How did we possibly live without the Internet? How can one survive in business without a constant connection? We all connect wherever we can and that’s fine as long as we understand the risks and take precautions when using public WiFi services.
As high-speed wireless networks become more common, unsuspecting users are giving computer hackers effortless access to their wireless-enabled laptops, PDAs, smart phones and iPads and the information on these devices. People who think they are signing onto the Internet through a wireless hotspot (sometimes called “Wi-Fi”) might actually be connecting to a look-alike network, created by a malicious user who can steal sensitive information, such as your username and password.
The risk is especially high at coffee shops, hotels, airports and other places with a high turnover of laptop users. Many malicious individuals are setting up laptops to act as wireless access points with legitimate-sounding names such as “Tmobile”, “Free Wireless Access”, “Hilton” etc. Wireless access for your laptop is definitely convenient and easy, but you must take precautions to ensure you do not compromise your login credentials or confidentiality of any sensitive data stored on your device.
Here are some recommended guidelines for use of public wireless access points:
- Consider subscribing to your own private “MiFi” service. I’m a raving fan of Verizon’s new 4G service — it flies!
- Turn off your wireless connection when you’re not using it. Most laptops are configured to search for open wireless points and common wireless names, whether or not the user is trying to get online. Instead, connect and disconnect from the Internet manually by clicking the wireless internet icon and either enabling or disabling the connection.
- Don’t use the defaults. Change default names of your network to a unique name and change any default passwords. Too many laptops are configured to join networks named Linksys or D-Link (popular brands of wireless routers) when they are available.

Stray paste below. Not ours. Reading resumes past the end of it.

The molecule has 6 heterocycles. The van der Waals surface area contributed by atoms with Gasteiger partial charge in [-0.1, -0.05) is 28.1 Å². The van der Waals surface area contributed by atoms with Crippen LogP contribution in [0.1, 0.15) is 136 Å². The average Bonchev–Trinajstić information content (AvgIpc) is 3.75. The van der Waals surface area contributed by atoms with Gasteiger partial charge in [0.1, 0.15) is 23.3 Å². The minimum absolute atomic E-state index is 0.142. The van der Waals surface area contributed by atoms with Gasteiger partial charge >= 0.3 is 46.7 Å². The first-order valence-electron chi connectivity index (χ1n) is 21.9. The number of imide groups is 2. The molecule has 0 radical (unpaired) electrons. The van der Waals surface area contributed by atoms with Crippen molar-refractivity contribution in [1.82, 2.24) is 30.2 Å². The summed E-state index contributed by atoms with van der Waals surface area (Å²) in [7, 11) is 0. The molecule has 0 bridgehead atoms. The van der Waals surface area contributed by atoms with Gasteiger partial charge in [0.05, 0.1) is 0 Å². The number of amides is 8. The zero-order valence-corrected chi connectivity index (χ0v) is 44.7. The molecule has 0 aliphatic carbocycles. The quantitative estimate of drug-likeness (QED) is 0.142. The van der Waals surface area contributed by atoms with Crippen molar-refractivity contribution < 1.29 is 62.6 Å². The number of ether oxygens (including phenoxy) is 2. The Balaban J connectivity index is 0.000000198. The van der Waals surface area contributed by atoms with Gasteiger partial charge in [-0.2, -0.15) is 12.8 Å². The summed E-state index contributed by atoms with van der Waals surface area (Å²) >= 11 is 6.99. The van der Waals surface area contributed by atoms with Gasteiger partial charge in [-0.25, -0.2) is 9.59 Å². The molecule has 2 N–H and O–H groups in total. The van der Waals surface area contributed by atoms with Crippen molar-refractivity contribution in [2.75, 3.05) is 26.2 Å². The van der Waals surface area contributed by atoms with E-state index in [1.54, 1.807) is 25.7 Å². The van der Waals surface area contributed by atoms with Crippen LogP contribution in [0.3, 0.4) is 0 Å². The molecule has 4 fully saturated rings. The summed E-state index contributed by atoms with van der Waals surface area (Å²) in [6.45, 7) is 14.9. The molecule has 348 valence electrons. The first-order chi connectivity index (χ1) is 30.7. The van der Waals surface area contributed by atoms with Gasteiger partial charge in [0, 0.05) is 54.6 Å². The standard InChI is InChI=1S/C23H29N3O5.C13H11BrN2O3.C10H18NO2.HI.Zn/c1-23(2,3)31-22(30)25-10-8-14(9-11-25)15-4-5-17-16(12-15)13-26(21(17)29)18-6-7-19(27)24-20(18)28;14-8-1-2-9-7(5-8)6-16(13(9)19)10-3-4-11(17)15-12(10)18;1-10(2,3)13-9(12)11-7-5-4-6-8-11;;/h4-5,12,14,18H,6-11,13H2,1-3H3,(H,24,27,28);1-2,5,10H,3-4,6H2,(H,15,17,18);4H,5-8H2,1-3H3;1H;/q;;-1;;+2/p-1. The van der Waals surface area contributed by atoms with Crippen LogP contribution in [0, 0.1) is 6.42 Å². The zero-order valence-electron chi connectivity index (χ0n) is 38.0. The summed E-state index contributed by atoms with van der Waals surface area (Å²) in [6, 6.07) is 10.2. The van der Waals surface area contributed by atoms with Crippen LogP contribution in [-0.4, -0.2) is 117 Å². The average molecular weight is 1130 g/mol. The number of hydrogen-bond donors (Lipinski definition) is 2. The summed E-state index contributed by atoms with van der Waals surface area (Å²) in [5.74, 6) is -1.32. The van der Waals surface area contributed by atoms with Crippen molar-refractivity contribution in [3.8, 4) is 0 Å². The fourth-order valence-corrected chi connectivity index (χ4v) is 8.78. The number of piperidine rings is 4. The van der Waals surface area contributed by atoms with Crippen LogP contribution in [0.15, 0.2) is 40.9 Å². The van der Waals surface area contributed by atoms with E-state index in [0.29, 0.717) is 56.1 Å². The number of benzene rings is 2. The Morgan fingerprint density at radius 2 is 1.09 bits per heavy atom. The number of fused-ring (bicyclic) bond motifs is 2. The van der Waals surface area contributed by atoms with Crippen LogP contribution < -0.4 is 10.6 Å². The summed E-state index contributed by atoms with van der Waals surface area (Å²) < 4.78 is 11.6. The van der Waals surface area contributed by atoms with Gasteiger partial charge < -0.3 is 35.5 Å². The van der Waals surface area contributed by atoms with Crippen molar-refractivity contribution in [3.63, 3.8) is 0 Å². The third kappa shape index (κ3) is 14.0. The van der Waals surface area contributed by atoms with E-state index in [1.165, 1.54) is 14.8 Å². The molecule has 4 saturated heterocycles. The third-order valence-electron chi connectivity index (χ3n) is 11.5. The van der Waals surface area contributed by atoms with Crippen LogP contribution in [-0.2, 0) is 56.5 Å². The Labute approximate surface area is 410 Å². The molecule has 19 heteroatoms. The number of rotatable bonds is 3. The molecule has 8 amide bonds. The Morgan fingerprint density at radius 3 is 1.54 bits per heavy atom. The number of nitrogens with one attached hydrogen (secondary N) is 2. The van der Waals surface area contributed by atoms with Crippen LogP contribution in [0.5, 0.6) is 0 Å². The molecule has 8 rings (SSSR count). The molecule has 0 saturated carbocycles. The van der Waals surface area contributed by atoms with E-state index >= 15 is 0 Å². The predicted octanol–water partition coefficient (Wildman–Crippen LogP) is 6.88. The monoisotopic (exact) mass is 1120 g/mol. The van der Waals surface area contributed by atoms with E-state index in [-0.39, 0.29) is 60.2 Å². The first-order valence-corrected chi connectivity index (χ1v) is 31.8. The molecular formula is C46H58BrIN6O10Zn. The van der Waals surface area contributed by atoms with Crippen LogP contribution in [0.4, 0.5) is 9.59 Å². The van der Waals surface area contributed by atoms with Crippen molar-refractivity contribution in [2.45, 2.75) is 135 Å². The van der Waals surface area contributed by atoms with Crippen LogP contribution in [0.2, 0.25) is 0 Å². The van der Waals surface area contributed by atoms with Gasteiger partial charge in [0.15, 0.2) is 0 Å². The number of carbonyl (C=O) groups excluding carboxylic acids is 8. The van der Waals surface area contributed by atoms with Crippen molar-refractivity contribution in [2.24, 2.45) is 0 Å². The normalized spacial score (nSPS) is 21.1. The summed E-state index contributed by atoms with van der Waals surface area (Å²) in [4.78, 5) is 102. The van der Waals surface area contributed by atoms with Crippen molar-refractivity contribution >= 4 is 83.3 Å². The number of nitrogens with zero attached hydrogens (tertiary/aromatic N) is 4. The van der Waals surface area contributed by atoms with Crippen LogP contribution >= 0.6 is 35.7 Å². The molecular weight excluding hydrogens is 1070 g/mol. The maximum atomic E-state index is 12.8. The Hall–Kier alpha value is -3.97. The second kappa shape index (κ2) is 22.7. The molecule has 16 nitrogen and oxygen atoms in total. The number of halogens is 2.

- Don’t connect to other computers. Connect only to infrastructure points, or official access points, rather than peer-to-peer connections, or another user’s computer. Set your network connections to only connect to infrastructure points. This will eliminate the possibility of connecting to another user’s computer with a legitimate-sounding name.
- If possible, avoid banking via untrusted wireless networks. If you must, always go to bank site by entering its address, not via a link in an email. The site for entering username and password should be using Secure Sockets Layer (SSL) – an encryption protocol for protecting data being sent back and forth between your browser and a web site. Those indicators include the small “lock” icon in the bottom right corner of the browser frame and the “s” in the Web address bar (for example, “https”).
- Don’t share your files. Turn off sharing before using a public wireless network. If you must use drive or folder shares, protect them with a strong password (8 characters or more, mixture of letters, numbers, etc). If you have any sensitive data stored on the device, encrypt that data.
- And of course, keep your software up-to-date. Make sure your browser, operating system, antivirus, anti-spyware, and firewalls have the latest patches. For Windows Updates, visit http://update.microsoft.com.
- Contact your IT Support group for specific assistance with your wireless device and for secure means of accessing [YOUR COMPANY NAME] systems and other protective software and practices.
When the HIPAA Privacy and Security Final Rules were published in 2003 and 2005, respectively, we had not quite yet experienced the wireless and bandwdith explosion. As a consequence, little is mentioned about wireless communications in the regulations. So, the HIPAA Privacy and Security Rules do not provide the best guidance. nonetheless, the complete HIPAA Privacy and Security regulations are here.
More HIPAA HITECH Resources:
The complete HIPAA Privacy, Security and Breach regulations are here.
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